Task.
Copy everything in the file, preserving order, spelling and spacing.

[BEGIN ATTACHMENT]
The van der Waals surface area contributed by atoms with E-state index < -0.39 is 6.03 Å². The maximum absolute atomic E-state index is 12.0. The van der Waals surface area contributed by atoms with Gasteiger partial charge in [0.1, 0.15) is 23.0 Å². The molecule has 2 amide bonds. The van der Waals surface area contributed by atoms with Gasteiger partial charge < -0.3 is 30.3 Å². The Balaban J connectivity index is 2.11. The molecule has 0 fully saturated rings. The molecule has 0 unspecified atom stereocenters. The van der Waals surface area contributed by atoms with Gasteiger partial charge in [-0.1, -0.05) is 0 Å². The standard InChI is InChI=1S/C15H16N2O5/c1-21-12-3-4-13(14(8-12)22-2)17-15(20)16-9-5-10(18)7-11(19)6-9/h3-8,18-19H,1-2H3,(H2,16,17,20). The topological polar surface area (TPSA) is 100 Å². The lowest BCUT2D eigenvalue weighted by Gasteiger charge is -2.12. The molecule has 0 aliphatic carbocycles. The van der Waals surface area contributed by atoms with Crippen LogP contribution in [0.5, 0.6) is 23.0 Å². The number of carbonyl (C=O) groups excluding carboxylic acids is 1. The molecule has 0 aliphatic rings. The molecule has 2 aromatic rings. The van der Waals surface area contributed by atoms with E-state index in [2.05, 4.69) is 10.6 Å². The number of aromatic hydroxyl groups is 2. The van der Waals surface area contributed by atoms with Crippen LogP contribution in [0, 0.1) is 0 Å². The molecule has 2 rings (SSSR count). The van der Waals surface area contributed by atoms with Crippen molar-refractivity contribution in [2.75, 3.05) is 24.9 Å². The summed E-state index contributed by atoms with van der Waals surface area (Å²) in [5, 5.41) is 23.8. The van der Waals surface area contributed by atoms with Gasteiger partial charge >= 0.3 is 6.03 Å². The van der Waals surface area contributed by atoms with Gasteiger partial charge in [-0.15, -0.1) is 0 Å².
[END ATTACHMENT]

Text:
The van der Waals surface area contributed by atoms with E-state index < -0.39 is 6.03 Å². The maximum absolute atomic E-state index is 12.0. The van der Waals surface area contributed by atoms with Gasteiger partial charge in [0.1, 0.15) is 23.0 Å². The molecule has 2 amide bonds. The van der Waals surface area contributed by atoms with Gasteiger partial charge < -0.3 is 30.3 Å². The Balaban J connectivity index is 2.11. The molecule has 0 fully saturated rings. The molecule has 0 unspecified atom stereocenters. The van der Waals surface area contributed by atoms with Gasteiger partial charge in [-0.1, -0.05) is 0 Å². The standard InChI is InChI=1S/C15H16N2O5/c1-21-12-3-4-13(14(8-12)22-2)17-15(20)16-9-5-10(18)7-11(19)6-9/h3-8,18-19H,1-2H3,(H2,16,17,20). The topological polar surface area (TPSA) is 100 Å². The lowest BCUT2D eigenvalue weighted by Gasteiger charge is -2.12. The molecule has 0 aliphatic carbocycles. The van der Waals surface area contributed by atoms with Crippen LogP contribution in [0.5, 0.6) is 23.0 Å². The number of carbonyl (C=O) groups excluding carboxylic acids is 1. The molecule has 0 aliphatic rings. The molecule has 2 aromatic rings. The van der Waals surface area contributed by atoms with E-state index in [2.05, 4.69) is 10.6 Å². The number of aromatic hydroxyl groups is 2. The van der Waals surface area contributed by atoms with Crippen LogP contribution in [0, 0.1) is 0 Å². The molecule has 2 rings (SSSR count). The van der Waals surface area contributed by atoms with Crippen molar-refractivity contribution in [2.75, 3.05) is 24.9 Å². The summed E-state index contributed by atoms with van der Waals surface area (Å²) in [5, 5.41) is 23.8. The van der Waals surface area contributed by atoms with Gasteiger partial charge >= 0.3 is 6.03 Å². The van der Waals surface area contributed by atoms with Gasteiger partial charge in [-0.15, -0.1) is 0 Å².